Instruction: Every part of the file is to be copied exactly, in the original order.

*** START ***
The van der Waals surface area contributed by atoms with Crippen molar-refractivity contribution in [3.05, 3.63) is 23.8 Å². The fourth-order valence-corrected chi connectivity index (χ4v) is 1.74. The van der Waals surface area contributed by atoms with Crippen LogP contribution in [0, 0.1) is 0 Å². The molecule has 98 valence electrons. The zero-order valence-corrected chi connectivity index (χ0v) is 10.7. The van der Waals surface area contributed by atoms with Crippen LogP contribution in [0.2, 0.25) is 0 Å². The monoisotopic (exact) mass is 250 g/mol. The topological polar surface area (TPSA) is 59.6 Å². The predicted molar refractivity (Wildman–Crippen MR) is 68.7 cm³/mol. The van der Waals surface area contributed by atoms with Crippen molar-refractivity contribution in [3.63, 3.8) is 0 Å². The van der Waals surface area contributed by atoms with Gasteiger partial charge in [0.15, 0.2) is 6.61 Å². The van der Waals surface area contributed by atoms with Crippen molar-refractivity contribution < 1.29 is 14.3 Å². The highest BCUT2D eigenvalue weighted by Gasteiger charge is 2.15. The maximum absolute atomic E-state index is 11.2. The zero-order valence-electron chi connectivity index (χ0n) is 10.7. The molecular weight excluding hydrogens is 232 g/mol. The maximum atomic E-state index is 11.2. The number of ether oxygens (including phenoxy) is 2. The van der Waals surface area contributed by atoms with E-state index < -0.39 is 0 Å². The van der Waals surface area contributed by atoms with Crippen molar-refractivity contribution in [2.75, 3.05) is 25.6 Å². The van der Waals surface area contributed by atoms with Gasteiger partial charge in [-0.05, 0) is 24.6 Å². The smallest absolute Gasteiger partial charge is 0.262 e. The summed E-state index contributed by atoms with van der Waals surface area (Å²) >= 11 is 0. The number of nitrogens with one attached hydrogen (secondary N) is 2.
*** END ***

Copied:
The van der Waals surface area contributed by atoms with Crippen molar-refractivity contribution in [3.05, 3.63) is 23.8 Å². The fourth-order valence-corrected chi connectivity index (χ4v) is 1.74. The van der Waals surface area contributed by atoms with Crippen LogP contribution in [0, 0.1) is 0 Å². The molecule has 98 valence electrons. The zero-order valence-corrected chi connectivity index (χ0v) is 10.7. The van der Waals surface area contributed by atoms with Crippen LogP contribution in [0.2, 0.25) is 0 Å². The monoisotopic (exact) mass is 250 g/mol. The topological polar surface area (TPSA) is 59.6 Å². The predicted molar refractivity (Wildman–Crippen MR) is 68.7 cm³/mol. The van der Waals surface area contributed by atoms with Crippen molar-refractivity contribution in [3.63, 3.8) is 0 Å². The van der Waals surface area contributed by atoms with Gasteiger partial charge in [0.15, 0.2) is 6.61 Å². The van der Waals surface area contributed by atoms with Crippen molar-refractivity contribution < 1.29 is 14.3 Å². The highest BCUT2D eigenvalue weighted by Gasteiger charge is 2.15. The maximum absolute atomic E-state index is 11.2. The zero-order valence-electron chi connectivity index (χ0n) is 10.7. The molecular weight excluding hydrogens is 232 g/mol. The maximum atomic E-state index is 11.2. The number of ether oxygens (including phenoxy) is 2. The van der Waals surface area contributed by atoms with E-state index < -0.39 is 0 Å². The van der Waals surface area contributed by atoms with Crippen molar-refractivity contribution in [2.75, 3.05) is 25.6 Å². The van der Waals surface area contributed by atoms with Gasteiger partial charge in [-0.05, 0) is 24.6 Å². The smallest absolute Gasteiger partial charge is 0.262 e. The summed E-state index contributed by atoms with van der Waals surface area (Å²) >= 11 is 0. The number of nitrogens with one attached hydrogen (secondary N) is 2.